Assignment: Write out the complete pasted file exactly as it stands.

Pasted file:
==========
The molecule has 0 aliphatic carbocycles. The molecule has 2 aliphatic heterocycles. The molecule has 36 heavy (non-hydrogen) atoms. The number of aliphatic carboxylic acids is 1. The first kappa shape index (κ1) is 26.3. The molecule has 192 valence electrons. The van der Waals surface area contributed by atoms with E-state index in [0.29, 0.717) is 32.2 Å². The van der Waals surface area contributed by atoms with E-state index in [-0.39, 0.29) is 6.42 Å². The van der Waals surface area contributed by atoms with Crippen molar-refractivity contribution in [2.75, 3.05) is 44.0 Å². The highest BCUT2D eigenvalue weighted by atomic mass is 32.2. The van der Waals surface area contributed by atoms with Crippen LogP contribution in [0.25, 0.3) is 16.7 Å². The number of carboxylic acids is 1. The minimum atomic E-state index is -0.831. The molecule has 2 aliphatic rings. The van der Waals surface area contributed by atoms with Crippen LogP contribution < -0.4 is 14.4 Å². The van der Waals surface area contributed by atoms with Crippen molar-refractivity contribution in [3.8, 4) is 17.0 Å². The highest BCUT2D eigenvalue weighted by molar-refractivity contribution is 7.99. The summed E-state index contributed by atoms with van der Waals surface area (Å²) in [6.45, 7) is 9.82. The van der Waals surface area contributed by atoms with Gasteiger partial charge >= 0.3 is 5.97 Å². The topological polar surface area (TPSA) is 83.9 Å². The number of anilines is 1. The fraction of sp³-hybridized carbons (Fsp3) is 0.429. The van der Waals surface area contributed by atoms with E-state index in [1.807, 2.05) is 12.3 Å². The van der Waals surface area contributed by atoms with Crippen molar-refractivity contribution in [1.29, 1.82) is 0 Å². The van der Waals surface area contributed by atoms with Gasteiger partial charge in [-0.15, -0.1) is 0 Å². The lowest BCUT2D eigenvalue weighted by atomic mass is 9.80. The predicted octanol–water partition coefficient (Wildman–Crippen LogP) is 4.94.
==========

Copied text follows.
The molecule has 0 aliphatic carbocycles. The molecule has 2 aliphatic heterocycles. The molecule has 36 heavy (non-hydrogen) atoms. The number of aliphatic carboxylic acids is 1. The first kappa shape index (κ1) is 26.3. The molecule has 192 valence electrons. The van der Waals surface area contributed by atoms with E-state index in [0.29, 0.717) is 32.2 Å². The van der Waals surface area contributed by atoms with E-state index in [-0.39, 0.29) is 6.42 Å². The van der Waals surface area contributed by atoms with Crippen molar-refractivity contribution in [2.75, 3.05) is 44.0 Å². The highest BCUT2D eigenvalue weighted by atomic mass is 32.2. The van der Waals surface area contributed by atoms with Crippen LogP contribution in [0.25, 0.3) is 16.7 Å². The number of carboxylic acids is 1. The minimum atomic E-state index is -0.831. The molecule has 2 aliphatic rings. The van der Waals surface area contributed by atoms with Crippen LogP contribution < -0.4 is 14.4 Å². The van der Waals surface area contributed by atoms with Crippen molar-refractivity contribution in [3.8, 4) is 17.0 Å². The highest BCUT2D eigenvalue weighted by molar-refractivity contribution is 7.99. The summed E-state index contributed by atoms with van der Waals surface area (Å²) in [6.45, 7) is 9.82. The van der Waals surface area contributed by atoms with Gasteiger partial charge >= 0.3 is 5.97 Å². The topological polar surface area (TPSA) is 83.9 Å². The number of anilines is 1. The fraction of sp³-hybridized carbons (Fsp3) is 0.429. The van der Waals surface area contributed by atoms with E-state index in [1.807, 2.05) is 12.3 Å². The van der Waals surface area contributed by atoms with Crippen molar-refractivity contribution in [1.29, 1.82) is 0 Å². The van der Waals surface area contributed by atoms with Gasteiger partial charge in [-0.15, -0.1) is 0 Å². The lowest BCUT2D eigenvalue weighted by atomic mass is 9.80. The predicted octanol–water partition coefficient (Wildman–Crippen LogP) is 4.94.